Hello Mr. Ingram:
I understand your rates. I wish to find out if you have any experience in dealing with the following issue.
A first-time filer, US citizen by birth only, 42 years old, trying to determine what non US accounts need to be reported to the Treasury Department and what the possibility is of leniency in the case of penalties on RRSP and such accounts, which were never before reported.
As background, I am a dutiful tax payer on the Canadian front, totally by the book. I was ignorant of the full impact of delaying my US tax returns (I thought real estate would be my only issue). I intend to renounce my US citizen (and have an appointment to do so) on July 27. I cannot get an appointment any sooner.
I have a tax preparer in the US who deals with Ex Pat issues, but is not terribly familiar with Canadian situations. He has prepared ten years' worth of returns for me but when preparing the Treasury Forms and looking into the background, and at Form 8891, he became concerned that I should seek advice from someone more familiar with actual practice in this area.
If you have experience of feel you can substantially guide me, I wiould like to call you and engage your services for the 15-50 minute time period. I live in Vancouver and will of course provide more of my particulars.
david ingram replies:
With your occupation as a XXXXXXXXXXXX, I can NOT even begin to understand why you would renounce your US citizenship.
If you ever intend to visit the US again, do NOT renounce your US citizenship. If you are doing so to avoid having to file Income tax returns, you are banned from entering the US for life AND are still liable to file US tax returns for ten more years PLUS are subject to capital gains tax on your assets as everything is deemed sold upon your relinguishing your citizenship.
The most common and most important ex-pat forms atre the TDF 90-22.1 Treasury forms and the rules for their preparation are the same, no matter which of the 265 countries you may be living in. In addition, the rules are the same for any US resident who may have an account in antother country.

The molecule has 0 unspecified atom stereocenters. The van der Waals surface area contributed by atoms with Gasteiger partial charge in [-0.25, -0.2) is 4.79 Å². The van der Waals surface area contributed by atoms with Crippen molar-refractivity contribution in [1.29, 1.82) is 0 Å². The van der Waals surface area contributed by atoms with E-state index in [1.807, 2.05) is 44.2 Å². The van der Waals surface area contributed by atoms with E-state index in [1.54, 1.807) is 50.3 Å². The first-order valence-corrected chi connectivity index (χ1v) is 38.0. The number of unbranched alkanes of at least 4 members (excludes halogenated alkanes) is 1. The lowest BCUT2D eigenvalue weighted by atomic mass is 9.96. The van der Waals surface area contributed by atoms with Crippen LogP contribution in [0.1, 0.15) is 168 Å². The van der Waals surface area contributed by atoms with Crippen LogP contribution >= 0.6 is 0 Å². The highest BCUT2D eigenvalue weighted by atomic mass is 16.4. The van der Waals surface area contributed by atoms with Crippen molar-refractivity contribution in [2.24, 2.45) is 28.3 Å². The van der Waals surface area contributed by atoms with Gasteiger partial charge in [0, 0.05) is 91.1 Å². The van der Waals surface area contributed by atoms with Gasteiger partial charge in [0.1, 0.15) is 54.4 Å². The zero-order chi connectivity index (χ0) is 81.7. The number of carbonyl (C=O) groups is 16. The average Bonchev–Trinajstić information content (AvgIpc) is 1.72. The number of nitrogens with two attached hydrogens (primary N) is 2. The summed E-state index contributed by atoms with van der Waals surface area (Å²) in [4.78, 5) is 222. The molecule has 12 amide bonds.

If your US preparere has 'any' question about the treasury forms, he or she is NOT an experienced preparer of EX-PAT tax returns.
The form 8891 is a substitute for form 3520 which applies to ex-Pats who live in any other country other than Canada. An EX-PAT preparer would know how to fill in the 8 page 3520 which applies to retirement accounts in any country. If he or she has any problem with the one page 8891, the same situation applies. In my opinion, the person has NO credible ex-pat experience.
We provide the services you require. If you have not done so already, You should read my Oct 95 newsletter (nothing new) which deals with just what you need to do as a US citizen in Canada (top ;eft hand box at www.cetna.com).
Then you should read the US/Canada Taxation section in the second box down on the right hand side.
Then you should read the Oct 93 newsletter on dual citizenship.
If you would like to talk to me, call Gillian Bryan at (604) 980-0321 Monday to Friday between 10 AM and 4 PM. If you come to see me, bring in the Dec 31 2005 and Dec 31 2006 year end statements for any RRSP accounts you have and bring in a list of all of your Canadian financial accounts including life insurance poliices, trust company accounts, Credit Union accounts, Bank Accounts, Securities accounts, RRSP accounts and even a girl guide, church, brownie or company account you have signing authority over I will need the highest balance in 2006 (to the nearest $10,000 or so).
Rather than just talk, we can likely get the reporting done in the hour.
CEN-TA Cross Border Services - Tax, Visas, Immigration